Best practices for gleaning fruit from residential trees in urban and suburban areas.
See how Clallam County ensures that produce that is harvested is of good quality.
Urban Abundance harvests and tends backyard and community orchards in Clark County, WA, where a variety of fruit trees live and thrive. It can seem tricky to know when a fruit is ready to harvest, but here is a helpful breakdown of indicators by fruit type.
Urban Abundance harvests and tends backyard and community orchards in Clark County, WA. Pruning is an essential element of orchard maintenance, and pruning at different times of year can yield different results.
Best practices on coordinating an orchard or fruit tree glean.
Spokane Edible Tree Project has created a checklist for volunteers who lead gleans. This is an outline of checklist items that may be applicable to other organizations gleaning from fruit trees.
Clallam County has a wealth of home and farm orchards. Here are some tips for screening trees to create a gleaning profile.
Spokane's neighborhoods are filled with fruit trees. SETP works to educate and empower the community to take better advantage of these resources.
The fruit tree harvesting at City Fruit is composed mostly of private residential fruit tree harvests. How to create your own fruit tree harvesting work party.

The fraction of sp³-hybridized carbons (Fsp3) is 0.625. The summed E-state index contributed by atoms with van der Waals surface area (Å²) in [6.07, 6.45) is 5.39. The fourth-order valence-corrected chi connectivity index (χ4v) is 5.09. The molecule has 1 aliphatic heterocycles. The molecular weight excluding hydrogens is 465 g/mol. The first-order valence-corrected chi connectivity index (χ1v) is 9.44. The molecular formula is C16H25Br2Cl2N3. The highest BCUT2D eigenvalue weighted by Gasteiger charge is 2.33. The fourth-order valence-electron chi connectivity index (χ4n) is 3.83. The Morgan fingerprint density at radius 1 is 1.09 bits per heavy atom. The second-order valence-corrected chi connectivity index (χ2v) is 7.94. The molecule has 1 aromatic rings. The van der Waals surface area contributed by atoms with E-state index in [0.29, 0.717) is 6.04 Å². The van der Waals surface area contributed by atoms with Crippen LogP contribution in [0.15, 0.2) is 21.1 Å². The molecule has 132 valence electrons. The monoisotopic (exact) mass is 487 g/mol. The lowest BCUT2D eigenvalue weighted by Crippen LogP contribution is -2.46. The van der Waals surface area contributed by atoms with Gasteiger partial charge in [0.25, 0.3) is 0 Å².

Motivating community in Thurston County to pick produce before it falls and is forgotten.
Drawing inspiration from Seattle gleaning groups such as Lettuce Link’s Community Fruit Tree Harvest and City Fruit, the PCGP coordinator organized a fruit harvest in five neighborhoods in Tacoma, based on neighborhood council boundaries. While the second year of harvesting fruit trees has reaped more than eight times its first year harvest total, it has not been without challenges.
Learn about Second Harvest's Fruit Tree Registry geared towards salvaging fruit from residential and orchard trees
Lettuce Link's Community Fruit Tree Harvest (CFTH) is a residential gleaning program for fruit trees in Seattle. Since the program began in 2005, CFTH volunteers have harvested over 50,000 of organic fruit for local food banks, shelters, and meal programs.